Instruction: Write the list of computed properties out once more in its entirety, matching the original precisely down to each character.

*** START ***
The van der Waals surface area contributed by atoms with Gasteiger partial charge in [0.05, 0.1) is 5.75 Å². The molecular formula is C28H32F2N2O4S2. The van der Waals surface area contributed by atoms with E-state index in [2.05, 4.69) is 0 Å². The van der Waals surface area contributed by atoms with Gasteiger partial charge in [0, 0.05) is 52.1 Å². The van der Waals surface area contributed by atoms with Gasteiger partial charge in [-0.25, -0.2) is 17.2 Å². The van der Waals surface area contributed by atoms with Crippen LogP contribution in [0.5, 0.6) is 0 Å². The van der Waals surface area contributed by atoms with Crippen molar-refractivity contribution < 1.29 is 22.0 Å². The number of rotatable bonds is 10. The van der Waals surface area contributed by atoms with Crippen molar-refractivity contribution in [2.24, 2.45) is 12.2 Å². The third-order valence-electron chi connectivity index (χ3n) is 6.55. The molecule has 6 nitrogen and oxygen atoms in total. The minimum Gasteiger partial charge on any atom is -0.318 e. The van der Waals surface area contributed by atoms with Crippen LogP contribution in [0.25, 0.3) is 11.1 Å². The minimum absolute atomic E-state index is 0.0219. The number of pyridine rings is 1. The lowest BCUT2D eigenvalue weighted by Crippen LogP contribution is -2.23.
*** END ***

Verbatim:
The van der Waals surface area contributed by atoms with Gasteiger partial charge in [0.05, 0.1) is 5.75 Å². The molecular formula is C28H32F2N2O4S2. The van der Waals surface area contributed by atoms with E-state index in [2.05, 4.69) is 0 Å². The van der Waals surface area contributed by atoms with Gasteiger partial charge in [0, 0.05) is 52.1 Å². The van der Waals surface area contributed by atoms with Gasteiger partial charge in [-0.25, -0.2) is 17.2 Å². The van der Waals surface area contributed by atoms with Crippen LogP contribution in [0.5, 0.6) is 0 Å². The van der Waals surface area contributed by atoms with Crippen molar-refractivity contribution < 1.29 is 22.0 Å². The number of rotatable bonds is 10. The van der Waals surface area contributed by atoms with Crippen molar-refractivity contribution in [2.24, 2.45) is 12.2 Å². The third-order valence-electron chi connectivity index (χ3n) is 6.55. The molecule has 6 nitrogen and oxygen atoms in total. The minimum Gasteiger partial charge on any atom is -0.318 e. The van der Waals surface area contributed by atoms with Crippen LogP contribution in [0.25, 0.3) is 11.1 Å². The minimum absolute atomic E-state index is 0.0219. The number of pyridine rings is 1. The lowest BCUT2D eigenvalue weighted by Crippen LogP contribution is -2.23.